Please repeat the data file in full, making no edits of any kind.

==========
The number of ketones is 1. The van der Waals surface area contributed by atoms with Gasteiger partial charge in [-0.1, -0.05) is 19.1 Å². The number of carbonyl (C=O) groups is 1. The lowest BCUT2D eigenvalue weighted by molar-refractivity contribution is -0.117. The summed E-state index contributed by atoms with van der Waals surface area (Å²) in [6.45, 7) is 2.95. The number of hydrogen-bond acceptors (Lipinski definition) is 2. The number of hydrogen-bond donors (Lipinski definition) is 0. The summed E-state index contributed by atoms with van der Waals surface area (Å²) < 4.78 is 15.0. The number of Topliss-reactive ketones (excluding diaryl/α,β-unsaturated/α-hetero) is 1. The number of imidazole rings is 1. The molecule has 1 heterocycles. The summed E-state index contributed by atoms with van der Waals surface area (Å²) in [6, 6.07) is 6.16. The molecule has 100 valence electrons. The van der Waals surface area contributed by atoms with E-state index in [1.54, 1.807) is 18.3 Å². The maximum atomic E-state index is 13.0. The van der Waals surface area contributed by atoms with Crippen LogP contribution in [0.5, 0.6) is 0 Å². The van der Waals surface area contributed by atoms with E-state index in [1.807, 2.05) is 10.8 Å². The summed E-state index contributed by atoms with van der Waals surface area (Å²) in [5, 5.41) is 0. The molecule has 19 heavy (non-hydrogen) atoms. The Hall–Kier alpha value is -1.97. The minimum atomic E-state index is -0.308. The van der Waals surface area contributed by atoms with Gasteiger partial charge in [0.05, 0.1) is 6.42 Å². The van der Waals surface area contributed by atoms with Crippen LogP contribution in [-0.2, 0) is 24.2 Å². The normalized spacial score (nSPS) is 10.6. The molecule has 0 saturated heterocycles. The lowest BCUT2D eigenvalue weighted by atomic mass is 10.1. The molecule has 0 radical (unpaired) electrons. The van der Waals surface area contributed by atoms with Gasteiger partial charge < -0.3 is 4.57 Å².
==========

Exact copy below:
The number of ketones is 1. The van der Waals surface area contributed by atoms with Gasteiger partial charge in [-0.1, -0.05) is 19.1 Å². The number of carbonyl (C=O) groups is 1. The lowest BCUT2D eigenvalue weighted by molar-refractivity contribution is -0.117. The summed E-state index contributed by atoms with van der Waals surface area (Å²) in [6.45, 7) is 2.95. The number of hydrogen-bond acceptors (Lipinski definition) is 2. The number of hydrogen-bond donors (Lipinski definition) is 0. The summed E-state index contributed by atoms with van der Waals surface area (Å²) < 4.78 is 15.0. The number of Topliss-reactive ketones (excluding diaryl/α,β-unsaturated/α-hetero) is 1. The number of imidazole rings is 1. The molecule has 1 heterocycles. The summed E-state index contributed by atoms with van der Waals surface area (Å²) in [6, 6.07) is 6.16. The molecule has 100 valence electrons. The van der Waals surface area contributed by atoms with E-state index in [1.54, 1.807) is 18.3 Å². The maximum atomic E-state index is 13.0. The van der Waals surface area contributed by atoms with Crippen LogP contribution in [0.5, 0.6) is 0 Å². The van der Waals surface area contributed by atoms with E-state index in [1.807, 2.05) is 10.8 Å². The summed E-state index contributed by atoms with van der Waals surface area (Å²) in [5, 5.41) is 0. The molecule has 19 heavy (non-hydrogen) atoms. The Hall–Kier alpha value is -1.97. The minimum atomic E-state index is -0.308. The van der Waals surface area contributed by atoms with Gasteiger partial charge in [0.05, 0.1) is 6.42 Å². The van der Waals surface area contributed by atoms with Crippen LogP contribution in [-0.2, 0) is 24.2 Å². The normalized spacial score (nSPS) is 10.6. The molecule has 0 saturated heterocycles. The lowest BCUT2D eigenvalue weighted by atomic mass is 10.1. The molecule has 0 radical (unpaired) electrons. The van der Waals surface area contributed by atoms with Gasteiger partial charge < -0.3 is 4.57 Å².